$5 million SBC Foundation grant fuels virtual-health-education projects

Francisco G. Cigarroa, M.D., Health Science Center president, welcomes John T. Montford, SBC senior vice president, and thanks him for the $5 million, 10-year grant from the SBC Foundation.

Learning the organs and systems of the human body on a computer screen instead of peering down a microscope … “flying around” an organ to see it from all vantage points … interpreting the squiggles and lines of an ultrasound examination on a portable screen … using keystrokes to control treatment after a simulated patient faints in a dental chair.

These are just some of the amazing examples of technology, funded by a $5 million, 10-year grant from the SBC Foundation, that are being integrated into the educational curriculum of The University of Texas Health Science Center at San Antonio.

Francisco G. Cigarroa, M.D., president of the Health Science Center, welcomed John T. Montford, SBC senior vice president, Sens. Jeff Wentworth and Leticia Van de Putte, Art Hall, District 8 San Antonio City Councilman, and other dignitaries Oct. 12 for a demonstration of six technologies made available to the Health Science Center through the SBC Foundation grant. This is one of the Foundation’s largest grant awards.

“It is a rare opportunity to receive a gift that touches every aspect of our mission, and I’m proud to say this one does,” said President Cigarroa, a practicing pediatric and transplant surgeon. “The SBC Foundation is enabling us to create an enriched academic environment that will continue to attract the best and brightest faculty and students. We greatly appreciate the Foundation’s commitment and trust.”

The SBC grant began in 1999 with a “virtual campus” initiative that greatly improved the Health Science Center’s connectivity and infrastructure, including construction of the SBC Teleconference Center at the Texas Research Park. “We are proud to have played a role in the Health Science Center’s development, and we are glad to be a part of these new projects to augment the preparation of health care professionals and scientists,” Mr. Montford said.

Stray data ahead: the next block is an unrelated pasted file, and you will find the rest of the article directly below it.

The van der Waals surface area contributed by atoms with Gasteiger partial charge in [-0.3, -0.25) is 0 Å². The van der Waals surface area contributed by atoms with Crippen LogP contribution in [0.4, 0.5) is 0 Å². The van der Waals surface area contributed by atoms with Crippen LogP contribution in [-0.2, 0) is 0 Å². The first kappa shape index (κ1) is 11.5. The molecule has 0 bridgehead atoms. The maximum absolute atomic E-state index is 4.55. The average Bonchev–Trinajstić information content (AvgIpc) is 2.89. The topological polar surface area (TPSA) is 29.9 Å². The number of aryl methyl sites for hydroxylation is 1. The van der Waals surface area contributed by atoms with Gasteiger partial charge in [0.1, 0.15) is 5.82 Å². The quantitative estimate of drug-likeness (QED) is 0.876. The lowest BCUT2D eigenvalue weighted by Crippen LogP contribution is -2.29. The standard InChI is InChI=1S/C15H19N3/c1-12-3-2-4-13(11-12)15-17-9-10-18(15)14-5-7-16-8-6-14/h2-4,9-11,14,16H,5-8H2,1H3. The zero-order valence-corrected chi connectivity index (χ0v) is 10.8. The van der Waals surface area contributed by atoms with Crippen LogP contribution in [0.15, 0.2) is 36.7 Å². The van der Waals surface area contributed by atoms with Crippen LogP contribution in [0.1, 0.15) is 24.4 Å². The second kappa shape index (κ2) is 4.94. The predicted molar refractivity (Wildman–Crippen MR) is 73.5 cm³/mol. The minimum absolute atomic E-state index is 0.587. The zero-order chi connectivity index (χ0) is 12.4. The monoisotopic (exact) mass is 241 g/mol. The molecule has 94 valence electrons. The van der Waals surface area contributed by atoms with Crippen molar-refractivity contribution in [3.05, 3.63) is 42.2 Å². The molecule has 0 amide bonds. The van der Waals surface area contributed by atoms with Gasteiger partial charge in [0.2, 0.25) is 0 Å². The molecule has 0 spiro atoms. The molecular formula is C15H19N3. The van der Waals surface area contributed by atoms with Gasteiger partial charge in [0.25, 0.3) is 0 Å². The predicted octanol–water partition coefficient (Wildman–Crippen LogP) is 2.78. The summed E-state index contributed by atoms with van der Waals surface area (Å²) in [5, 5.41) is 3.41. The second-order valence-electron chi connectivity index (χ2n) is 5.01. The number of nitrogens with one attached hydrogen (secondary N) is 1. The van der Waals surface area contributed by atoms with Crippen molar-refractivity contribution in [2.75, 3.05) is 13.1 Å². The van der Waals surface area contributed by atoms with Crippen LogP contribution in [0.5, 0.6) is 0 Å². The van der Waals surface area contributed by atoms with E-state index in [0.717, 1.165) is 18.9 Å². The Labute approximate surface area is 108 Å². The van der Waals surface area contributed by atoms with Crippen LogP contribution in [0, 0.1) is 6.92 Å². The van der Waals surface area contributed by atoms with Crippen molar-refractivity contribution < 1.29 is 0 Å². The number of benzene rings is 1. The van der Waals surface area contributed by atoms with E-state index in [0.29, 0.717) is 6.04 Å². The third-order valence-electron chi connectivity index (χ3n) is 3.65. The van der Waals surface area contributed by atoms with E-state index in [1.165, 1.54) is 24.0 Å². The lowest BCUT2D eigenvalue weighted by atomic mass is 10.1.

Gerald Dodd III, M.D., demonstrates the use of portable ultrasound imaging. The use of this device interprets an ultrasound examination on a portable screen. It’s another project made possible by the grant from the SBC Foundation.

The SBC Foundation grant is supporting a dozen faculty projects – six of which were demonstrated Oct. 12. The projects and faculty leads are:
• “Teaching Medical Students to Use Portable Ultrasound Imaging,” Gerald Dodd III, M.D.
• “Virtual Microscopy for the Health Professional,” Tom King, Ph.D., Frank Weaker, Ph.D., Nan Clare, M.D.
• “Computer Simulations of Medical Emergencies in the Dental Office,” Ernest Valdez, D.D.S.
• “Healthy Texas/Go Local Gateway,” Mary Moore, Ph.D.
• “GATEways (Gross Anatomy Teaching Enhancement),” Patricia Brewer, Ph.D.
• “Virtual Anatomy Project,” Michael Freckleton, M.D.

“The Health Science Center is the jewel of our community,” Sen. Van de Putte said. “Anything that we put into it is worth every penny.”

Two initiatives are the anatomy and gross anatomy simulation projects. The virtual anatomy program enables computer users to rotate body structures 360 degrees in real time so that they can see the relationships of skin, bone, muscle and other structures much more clearly.
The new simulations enable greater visualization of both parts of this educational process.

A portable ultrasound technology extends ultrasound capability to home health care, the battlefield and other settings.

“While volunteering at KellyUSA, I saw a young woman who was pregnant with her first child,” said Richard Usatine, M.D., director of the Visualization and Simulation Center at the Health Science Center. “She was extremely worried that the toxic water she was exposed to had affected her baby. The portable ultrasound enabled us to see the baby move and even suck his thumb. The young woman was reassured that her baby was alright. That’s the effect that technology has.”

Another initiative, a virtual microscopy project, already is in use with first-year medical and dental students. This advancement enables students to view prepared slides on a computer screen but with no drop in resolution. Unlike the traditional microscope, it makes possible the study of slides at home and by several students at a time.

The SBC Foundation grant also supports development of a computer simulation of medical emergencies in the dental office. It will enable students to train repeatedly on various scenarios until they are confident to handle such emergencies.

The final project featured was the Healthy Texas/Go Local Gateway Web site that combines health information with community-specific lists of health providers and resources. That Web site is atwww.healthytexas.org/.

“We are grateful for a president who is so supportive of using the finest technology to enhance the art of medicine,” Dr. Usatine said.

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